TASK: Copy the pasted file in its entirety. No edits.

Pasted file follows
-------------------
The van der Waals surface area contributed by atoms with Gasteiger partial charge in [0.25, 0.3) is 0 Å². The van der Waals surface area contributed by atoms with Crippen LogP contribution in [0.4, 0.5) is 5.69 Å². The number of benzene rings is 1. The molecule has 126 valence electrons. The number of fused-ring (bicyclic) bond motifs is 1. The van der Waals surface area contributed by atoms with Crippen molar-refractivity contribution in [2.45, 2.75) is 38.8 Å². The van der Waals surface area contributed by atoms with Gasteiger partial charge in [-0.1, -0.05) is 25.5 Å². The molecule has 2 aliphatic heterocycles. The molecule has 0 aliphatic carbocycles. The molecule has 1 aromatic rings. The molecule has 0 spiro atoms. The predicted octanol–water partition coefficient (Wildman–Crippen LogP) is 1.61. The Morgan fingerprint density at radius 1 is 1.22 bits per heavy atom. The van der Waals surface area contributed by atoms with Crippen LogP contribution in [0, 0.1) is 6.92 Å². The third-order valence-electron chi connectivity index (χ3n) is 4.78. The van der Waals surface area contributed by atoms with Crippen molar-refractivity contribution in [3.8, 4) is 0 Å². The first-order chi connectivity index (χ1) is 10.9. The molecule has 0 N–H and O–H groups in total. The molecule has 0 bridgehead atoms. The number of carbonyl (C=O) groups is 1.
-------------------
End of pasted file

The van der Waals surface area contributed by atoms with Gasteiger partial charge in [0.25, 0.3) is 0 Å². The van der Waals surface area contributed by atoms with Crippen LogP contribution in [0.4, 0.5) is 5.69 Å². The number of benzene rings is 1. The molecule has 126 valence electrons. The number of fused-ring (bicyclic) bond motifs is 1. The van der Waals surface area contributed by atoms with Crippen molar-refractivity contribution in [2.45, 2.75) is 38.8 Å². The van der Waals surface area contributed by atoms with Gasteiger partial charge in [-0.1, -0.05) is 25.5 Å². The molecule has 2 aliphatic heterocycles. The molecule has 0 aliphatic carbocycles. The molecule has 1 aromatic rings. The molecule has 0 spiro atoms. The predicted octanol–water partition coefficient (Wildman–Crippen LogP) is 1.61. The Morgan fingerprint density at radius 1 is 1.22 bits per heavy atom. The van der Waals surface area contributed by atoms with Crippen LogP contribution in [0, 0.1) is 6.92 Å². The third-order valence-electron chi connectivity index (χ3n) is 4.78. The van der Waals surface area contributed by atoms with Crippen molar-refractivity contribution in [3.8, 4) is 0 Å². The first-order chi connectivity index (χ1) is 10.9. The molecule has 0 N–H and O–H groups in total. The molecule has 0 bridgehead atoms. The number of carbonyl (C=O) groups is 1.